The End Of Roe v. Wade

Is the title of this post alarmist? No, not really. That is effectively what the new Texas law has done, and has now been fulsomely endorsed by the Supreme Court, without even the courtesy of full briefing, oral argument and a merits decision. It was known this was coming when SCOTUS let this bunk take effect yesterday morning without action, it was just a question of what the backroom dynamics were in that regard. Now we know.

Here is the “decision”. As anti-climatic as it is, it is important. This is decision on a law, and the words count.

It is madness upon not just in Texas, but the entire country. These earth shattering decisions used to come only after full briefing and argument. No longer, now the shadow path is supreme.

Agree with Mark Joseph Stern in Slate when he says this:

At midnight on Wednesday, in an unsigned, 5–4 decision, the Supreme Court effectively overturned Roe v. Wade. The five most conservative Republican-appointed justices refused to block Texas’ abortion ban, which allows anyone to sue any individual who “aids or abets” an abortion after six weeks, when the vast majority occur. There is no exception for rape or incest. The decision renders almost all abortions in Texas illegal for the first time since 1973. Although the majority did not say these words exactly, the upshot of Wednesday’s decision is undeniable: The Supreme Court has abandoned the constitutional right to abortion. Roe is no longer good law.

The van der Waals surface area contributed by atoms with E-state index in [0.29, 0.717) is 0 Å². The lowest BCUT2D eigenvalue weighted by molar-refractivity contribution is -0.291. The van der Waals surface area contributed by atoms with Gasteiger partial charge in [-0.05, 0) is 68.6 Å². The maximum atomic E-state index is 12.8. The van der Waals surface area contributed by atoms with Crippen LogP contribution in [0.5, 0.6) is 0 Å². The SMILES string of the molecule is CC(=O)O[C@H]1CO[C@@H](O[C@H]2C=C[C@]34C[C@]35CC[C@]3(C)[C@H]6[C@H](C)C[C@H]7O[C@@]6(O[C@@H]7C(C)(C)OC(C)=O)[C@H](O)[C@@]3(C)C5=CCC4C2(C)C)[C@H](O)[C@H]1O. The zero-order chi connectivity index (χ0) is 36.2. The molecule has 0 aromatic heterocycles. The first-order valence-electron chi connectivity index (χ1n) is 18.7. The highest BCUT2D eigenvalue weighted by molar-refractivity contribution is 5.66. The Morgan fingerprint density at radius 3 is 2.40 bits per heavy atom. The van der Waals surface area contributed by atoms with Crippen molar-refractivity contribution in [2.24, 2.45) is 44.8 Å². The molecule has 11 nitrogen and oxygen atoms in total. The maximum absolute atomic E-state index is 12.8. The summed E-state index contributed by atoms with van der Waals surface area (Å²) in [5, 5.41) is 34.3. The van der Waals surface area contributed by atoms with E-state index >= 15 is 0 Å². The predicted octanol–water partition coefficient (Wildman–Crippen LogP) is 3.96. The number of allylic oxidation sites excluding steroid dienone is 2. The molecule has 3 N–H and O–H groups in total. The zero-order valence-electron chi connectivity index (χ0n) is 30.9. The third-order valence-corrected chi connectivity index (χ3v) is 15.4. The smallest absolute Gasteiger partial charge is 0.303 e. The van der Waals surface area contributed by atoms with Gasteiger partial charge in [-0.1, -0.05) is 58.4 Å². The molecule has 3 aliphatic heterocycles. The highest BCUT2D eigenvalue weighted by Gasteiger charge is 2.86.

Texas’ ban, known as SB 8, constitutes a uniquely insidious workaround to Roe. It outlaws abortion after six weeks, but does not call on state officials to enforce its restrictions.
Instead, as Justice Sonia Sotomayor wrote in dissent, the law “deputized the state’s citizens as bounty hunters, offering them cash prizes for civilly prosecuting their neighbors’ medical procedures.” Random strangers can sue any “abettor” to an abortion anywhere in Texas and collect a minimum of $10,000, plus attorneys’ fees. The act’s language is incredibly broad, encompassing any friend, family member, clergy member, or counselor who facilitates the abortion in any way. Every employee of an abortion clinic, from front-desk staff to doctors, is liable as well. And when an individual successfully sues an abortion provider, the court must permanently shut it down.

What other questions does this action, really inaction, by SCOTUS generate? A lot. Peterr asked this elsewhere:

Next up, perhaps, in the Texas legislature, now that SCOTUS has affirmed (5-4) their new approach to enforcement of state laws . . .

Texas declares that black and hispanic people shall not be allowed to vote, and delegates enforcement to any citizen, allowing them to sue for at least $10,000 if they can prove a black or hispanic person voted.